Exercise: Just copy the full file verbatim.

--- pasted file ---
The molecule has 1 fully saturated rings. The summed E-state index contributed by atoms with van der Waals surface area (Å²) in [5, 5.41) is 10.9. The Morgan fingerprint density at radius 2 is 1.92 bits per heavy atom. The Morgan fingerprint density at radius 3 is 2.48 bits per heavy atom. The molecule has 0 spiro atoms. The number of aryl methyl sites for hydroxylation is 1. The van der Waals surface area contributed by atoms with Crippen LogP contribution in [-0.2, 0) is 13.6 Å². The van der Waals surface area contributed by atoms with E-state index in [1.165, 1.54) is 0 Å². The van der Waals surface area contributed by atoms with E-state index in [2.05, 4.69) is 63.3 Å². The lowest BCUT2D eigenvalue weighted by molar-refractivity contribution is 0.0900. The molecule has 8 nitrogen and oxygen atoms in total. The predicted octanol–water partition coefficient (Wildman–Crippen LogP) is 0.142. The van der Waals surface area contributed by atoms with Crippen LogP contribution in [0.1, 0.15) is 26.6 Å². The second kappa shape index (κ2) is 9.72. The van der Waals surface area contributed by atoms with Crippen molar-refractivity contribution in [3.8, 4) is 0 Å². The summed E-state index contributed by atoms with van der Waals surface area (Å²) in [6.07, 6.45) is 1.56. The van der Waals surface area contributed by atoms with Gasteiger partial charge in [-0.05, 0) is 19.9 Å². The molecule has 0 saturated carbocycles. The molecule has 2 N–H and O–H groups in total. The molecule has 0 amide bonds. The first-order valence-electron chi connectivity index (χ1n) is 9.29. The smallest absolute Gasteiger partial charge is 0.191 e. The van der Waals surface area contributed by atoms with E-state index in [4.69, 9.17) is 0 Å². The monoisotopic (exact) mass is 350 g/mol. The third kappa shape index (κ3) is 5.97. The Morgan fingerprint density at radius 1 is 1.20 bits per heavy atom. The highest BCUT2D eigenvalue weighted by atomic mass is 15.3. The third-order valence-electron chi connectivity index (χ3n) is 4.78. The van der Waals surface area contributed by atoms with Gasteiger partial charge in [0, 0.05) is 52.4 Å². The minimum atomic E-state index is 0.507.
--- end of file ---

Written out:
The molecule has 1 fully saturated rings. The summed E-state index contributed by atoms with van der Waals surface area (Å²) in [5, 5.41) is 10.9. The Morgan fingerprint density at radius 2 is 1.92 bits per heavy atom. The Morgan fingerprint density at radius 3 is 2.48 bits per heavy atom. The molecule has 0 spiro atoms. The number of aryl methyl sites for hydroxylation is 1. The van der Waals surface area contributed by atoms with Crippen LogP contribution in [-0.2, 0) is 13.6 Å². The van der Waals surface area contributed by atoms with E-state index in [1.165, 1.54) is 0 Å². The van der Waals surface area contributed by atoms with E-state index in [2.05, 4.69) is 63.3 Å². The lowest BCUT2D eigenvalue weighted by molar-refractivity contribution is 0.0900. The molecule has 8 nitrogen and oxygen atoms in total. The predicted octanol–water partition coefficient (Wildman–Crippen LogP) is 0.142. The van der Waals surface area contributed by atoms with Crippen LogP contribution in [0.1, 0.15) is 26.6 Å². The second kappa shape index (κ2) is 9.72. The van der Waals surface area contributed by atoms with Crippen molar-refractivity contribution in [3.8, 4) is 0 Å². The summed E-state index contributed by atoms with van der Waals surface area (Å²) in [6.07, 6.45) is 1.56. The van der Waals surface area contributed by atoms with Gasteiger partial charge in [-0.05, 0) is 19.9 Å². The molecule has 0 saturated carbocycles. The molecule has 2 N–H and O–H groups in total. The molecule has 0 amide bonds. The first-order valence-electron chi connectivity index (χ1n) is 9.29. The smallest absolute Gasteiger partial charge is 0.191 e. The van der Waals surface area contributed by atoms with E-state index in [4.69, 9.17) is 0 Å². The monoisotopic (exact) mass is 350 g/mol. The third kappa shape index (κ3) is 5.97. The Morgan fingerprint density at radius 1 is 1.20 bits per heavy atom. The highest BCUT2D eigenvalue weighted by atomic mass is 15.3. The third-order valence-electron chi connectivity index (χ3n) is 4.78. The van der Waals surface area contributed by atoms with Gasteiger partial charge in [0, 0.05) is 52.4 Å². The minimum atomic E-state index is 0.507.